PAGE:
It’s been two years since the first confirmed case of COVID-19 was reported in Ontario, marking the beginning of the pandemic here. Rather than write some ominous recap of the past two year period, a colleague suggested that I write something different.
My reporting background is news and sports. That includes topics like municipal councils, provincial and federal politics, and other hard news items – plus sports. When I say sports, it means pretty much any activity, except for cup stacking: that’s not a sport!
Covering politics and sports is pretty much the same thing. Both are games. There are scores, winners and losers, and sometimes you even get a participation medal or a plum patronage appointment.
The pandemic arriving here two years ago didn’t change things at first. That happened mid-March when the locks were put on the doors of nearly everything. That meant pivoting – and not in a Ross Gellar way either.
I’ve always shied away from health reporting whenever possible. Now with the world locked down and the news focused on a largely unknown virus, I had to take crash courses in epidemiology, virology, and public health policy reporting. This was largely because half my reporting beat disappeared overnight.
Learning is a great thing. I enjoy learning new things all the time. My brain is full of useless trivia and facts, a never ending source of annoyances for family and friends to be sure. But covering an emerging pandemic is different for two reasons: the roller coaster of uncertainty; and the ever-moving goal posts. Both are linked.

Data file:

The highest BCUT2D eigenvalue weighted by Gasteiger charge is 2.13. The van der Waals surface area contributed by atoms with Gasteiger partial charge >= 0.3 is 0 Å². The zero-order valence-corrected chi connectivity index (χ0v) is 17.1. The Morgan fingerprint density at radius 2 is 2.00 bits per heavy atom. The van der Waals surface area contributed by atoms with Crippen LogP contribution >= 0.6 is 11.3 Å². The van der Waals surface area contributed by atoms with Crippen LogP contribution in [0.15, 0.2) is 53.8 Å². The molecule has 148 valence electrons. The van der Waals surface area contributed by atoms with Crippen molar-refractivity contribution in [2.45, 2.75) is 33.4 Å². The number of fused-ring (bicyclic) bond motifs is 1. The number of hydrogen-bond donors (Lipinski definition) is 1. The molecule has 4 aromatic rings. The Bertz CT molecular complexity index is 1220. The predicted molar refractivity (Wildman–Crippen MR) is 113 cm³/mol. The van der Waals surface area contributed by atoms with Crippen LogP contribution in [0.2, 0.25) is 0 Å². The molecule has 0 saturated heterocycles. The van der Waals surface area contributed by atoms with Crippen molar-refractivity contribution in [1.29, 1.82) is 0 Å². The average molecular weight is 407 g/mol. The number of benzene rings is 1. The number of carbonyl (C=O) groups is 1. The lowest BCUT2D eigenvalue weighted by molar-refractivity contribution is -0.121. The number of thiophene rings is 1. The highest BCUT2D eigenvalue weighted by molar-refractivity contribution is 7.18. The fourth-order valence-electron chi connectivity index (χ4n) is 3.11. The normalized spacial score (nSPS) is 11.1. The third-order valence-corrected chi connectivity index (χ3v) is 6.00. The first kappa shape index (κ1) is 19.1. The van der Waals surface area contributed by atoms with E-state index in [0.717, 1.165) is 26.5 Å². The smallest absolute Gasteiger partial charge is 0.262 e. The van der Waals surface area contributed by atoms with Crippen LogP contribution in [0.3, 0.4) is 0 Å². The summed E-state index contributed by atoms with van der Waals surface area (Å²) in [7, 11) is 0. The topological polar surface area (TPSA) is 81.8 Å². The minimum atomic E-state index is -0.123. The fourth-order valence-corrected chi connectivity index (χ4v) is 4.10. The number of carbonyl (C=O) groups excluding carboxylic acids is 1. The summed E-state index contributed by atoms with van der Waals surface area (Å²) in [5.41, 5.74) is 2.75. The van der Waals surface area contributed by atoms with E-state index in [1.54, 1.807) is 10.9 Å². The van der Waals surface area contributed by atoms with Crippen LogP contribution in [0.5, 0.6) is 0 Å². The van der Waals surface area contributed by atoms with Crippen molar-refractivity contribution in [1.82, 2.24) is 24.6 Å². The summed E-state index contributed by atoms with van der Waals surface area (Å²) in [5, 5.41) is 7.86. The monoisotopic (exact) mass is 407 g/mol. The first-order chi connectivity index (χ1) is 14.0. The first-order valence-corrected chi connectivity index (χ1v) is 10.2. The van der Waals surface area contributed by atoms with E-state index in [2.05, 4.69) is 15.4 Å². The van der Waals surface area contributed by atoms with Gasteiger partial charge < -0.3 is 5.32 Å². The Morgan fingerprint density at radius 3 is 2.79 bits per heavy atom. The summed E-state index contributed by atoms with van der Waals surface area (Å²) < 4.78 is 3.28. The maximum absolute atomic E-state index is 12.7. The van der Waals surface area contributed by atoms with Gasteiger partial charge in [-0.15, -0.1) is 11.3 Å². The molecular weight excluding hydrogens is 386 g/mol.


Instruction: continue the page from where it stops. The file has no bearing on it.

How does one have hope that things are going to improve when new information moved the goal line every day – and in some cases several times per day? A couple weeks of lock downs and shutdowns became a couple months. One shutdown became two, then three, et cetera.
Writing about outbreaks, infections, and death associated with this has been like a heavy blanket pushing down on your soul. Anyone who’s said they haven’t struggled with their mental health in the past two years, I will call foul.
For someone used to reporting on winners and losers in games, the pandemic had a lot of losing and very little winning at the start. Now vaccines, medications, and other sciencey-stuff makes it seem like this is only an uphill battle now. Like how my favourite soccer club was down 3-2 and scored a tying goal with 15 seconds left in stoppage time. The tie game result that felt like the biggest win of the season.
Covering the pandemic two years in is depressing at times, but now also hopeful. Seeing science go from this mysterious and omnipotent virus right out of a Michael Crichton novel to several vaccines in under 12 months is simply amazing. Witnessing communities come together yet again to help others brings joy.
It’s still frustrating reporting about the pandemic, just as I am sure it is frustrating for people to read about it. Every new wave brings more goal post moving for data, reporting, and restrictions. How more small business owners haven’t waived the white flag and locked their doors forever, I don’t know.
My tolerance for political babblespeak has never been so low, as is my tolerance for indirect answers. In that way I guess switching from news and sports reporter to news and health reporter has sharpened my skills.
Still I look forward to the day when the words “pandemic” and “virus” no longer grace the printed pages of this – or any other – newspaper for two weeks in a row or more. That and the word “Corona” is only used in relation to the Mexican beer served with a slice of lime.